Removing Gaddafi From Libyan Capital ‘Could Go On A Long Time’

While the regime of Libyan leader Muammar al-Gaddafi may be greatly weakened, he retains enough support among critical tribes and institutions, including parts of the Libyan military, to retain power in the capital, Tripoli, for some time to come, according to experts cited by the New York Times.

They caution that while the situation on the ground is still fluid, tribal loyalties remain an important indicator, and that there is no clear geographical dividing line between the opponents to Gaddafi and his supporters.

They suggest that eastern Libya, now under rebel control, was always the most rebellious part of the country and had been starved of funds and equipment by the regime. The region, known as Cyrenaica, was an Italian colony and the heartland of the Senussi tribe that produced the monarch, King Idris I, who was overthrown by Colonel Gaddafi and his army colleagues in 1969.

But these experts suggest that tribes in the other important areas of Libya — Tripolitania and Fezzan — still remain nominally loyal to the regime. The revolutionaries of 1969 came largely from three tribes — Gaddafi’s own Qadhadhifa tribe, the Magariha and the Warfalla — which had been subservient to the Senussis. [Ed. Note: See the post on Libya’s tribes here.]

The Warfalla are now wavering, with its leaders supporting the opposition, having been implicated in coup attempts in the 1990’s, but its other members split. The other two tribes “still seem loyal so far to the regime, in which they have vested interests,” said George Joffé, a scholar of North Africa at Cambridge University in England.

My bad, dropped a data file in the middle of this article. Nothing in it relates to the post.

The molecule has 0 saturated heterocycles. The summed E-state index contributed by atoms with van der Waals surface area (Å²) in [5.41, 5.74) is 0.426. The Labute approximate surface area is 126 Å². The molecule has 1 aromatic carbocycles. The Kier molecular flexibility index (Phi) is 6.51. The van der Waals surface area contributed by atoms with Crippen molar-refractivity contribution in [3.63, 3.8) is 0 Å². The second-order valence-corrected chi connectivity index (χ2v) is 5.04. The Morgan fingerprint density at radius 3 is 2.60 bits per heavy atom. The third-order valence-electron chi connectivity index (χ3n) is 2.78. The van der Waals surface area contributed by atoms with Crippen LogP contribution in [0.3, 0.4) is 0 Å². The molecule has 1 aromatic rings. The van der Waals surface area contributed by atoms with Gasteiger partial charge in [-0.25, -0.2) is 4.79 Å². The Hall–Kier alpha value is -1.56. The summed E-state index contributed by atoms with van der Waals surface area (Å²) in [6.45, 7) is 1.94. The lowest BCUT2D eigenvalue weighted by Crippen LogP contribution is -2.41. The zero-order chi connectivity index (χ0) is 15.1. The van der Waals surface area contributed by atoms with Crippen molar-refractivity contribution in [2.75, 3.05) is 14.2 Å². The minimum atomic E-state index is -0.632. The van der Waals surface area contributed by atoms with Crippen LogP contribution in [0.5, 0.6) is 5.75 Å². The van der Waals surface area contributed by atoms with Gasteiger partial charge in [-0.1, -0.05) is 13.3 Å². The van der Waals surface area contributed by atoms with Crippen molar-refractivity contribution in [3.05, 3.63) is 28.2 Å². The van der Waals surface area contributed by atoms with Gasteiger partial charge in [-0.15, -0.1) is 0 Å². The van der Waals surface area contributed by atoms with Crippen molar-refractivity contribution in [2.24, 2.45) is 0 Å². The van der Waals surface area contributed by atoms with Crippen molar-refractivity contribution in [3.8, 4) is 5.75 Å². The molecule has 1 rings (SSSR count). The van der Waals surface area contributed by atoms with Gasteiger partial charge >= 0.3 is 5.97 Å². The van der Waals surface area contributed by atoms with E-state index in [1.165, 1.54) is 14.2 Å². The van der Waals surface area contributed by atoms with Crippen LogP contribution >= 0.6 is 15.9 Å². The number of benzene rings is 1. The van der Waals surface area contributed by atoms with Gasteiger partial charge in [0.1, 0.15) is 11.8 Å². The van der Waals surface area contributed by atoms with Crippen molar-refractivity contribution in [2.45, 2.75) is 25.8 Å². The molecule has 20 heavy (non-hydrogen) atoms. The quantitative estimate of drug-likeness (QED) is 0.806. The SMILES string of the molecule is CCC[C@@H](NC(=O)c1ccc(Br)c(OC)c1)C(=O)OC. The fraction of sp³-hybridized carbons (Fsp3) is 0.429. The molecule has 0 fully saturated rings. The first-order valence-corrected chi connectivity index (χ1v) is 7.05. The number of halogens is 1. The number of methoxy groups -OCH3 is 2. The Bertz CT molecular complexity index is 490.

Other tribes in the areas of Fezzan and Tripolitania are “watching and waiting,” according to Joffé.

Another source of potential opposition might be the old Free Officers Movement, he added, an Arab nationalist group that carried out the 1969 coup but was subsequently marginalized by the Gaddafi regime.

“It’s quite clear that the army, some 45,000 strong, has split, but in exactly what proportions we don’t know,” Joffé said.

Gaddafi mistrusted the army and monitored its behavior carefully. He paid particular attention to the units in the rebellious east of the country, starving them of the best equipment and training, which he reserved to more loyal tribes and paramilitary units, said Shashank Joshi, an Associate Fellow at London’s Royal United Services Institute, which specializes in the military.

“Gaddafi has retained significant elements of the army and lost the elements he was always afraid he could lose, those affiliated with tribes he had targeted,” Joshi said.

The discovery of large deposits of oil changed the old bargain among tribes and areas in Libya, and both required and enabled Gaddafi to build more of a centralized state to fully exploit the resource, said Jean-Yves Moisseron, editor in chief of the French-based magazine “Maghreb-Machrek,” which concentrates on the Arab world.

Oil revenues also enabled Colonel Gaddafi to spread the wealth among tribes, reducing traditional conflicts, Moisseron said, and to build up a well equipped paramilitary system loyal to the regime.

At the same time, Gaddafi established other military and paramilitary units, like the 32d Brigade, based in Tripoli and commanded by one of his sons, Khamis. That brigade, which is known as the “deterrent brigade,” is used for internal repression and is backed up by foreign mercenaries. Its size is not clear, but it is said to be equipped with advanced arms and munitions and trained by outsiders.

In addition, Gaddafi also set up the Revolutionary Committee Movement, itself a paramilitary unit mostly drawn from the same three reliable tribes, the Warfalla, the Qadhadhifa and the Magariha, which was used to terrify opponents with revolutionary justice.

Gaddafi retains significant strength. While there have been clashes in Tripoli, with sniper and small-arms fire in areas of the capital. Tripoli “is not a war zone and not a city in rebellion,” Joshi said.

The fight to remove Gaddafi “could go on a long time.”

Complete article via New York Times


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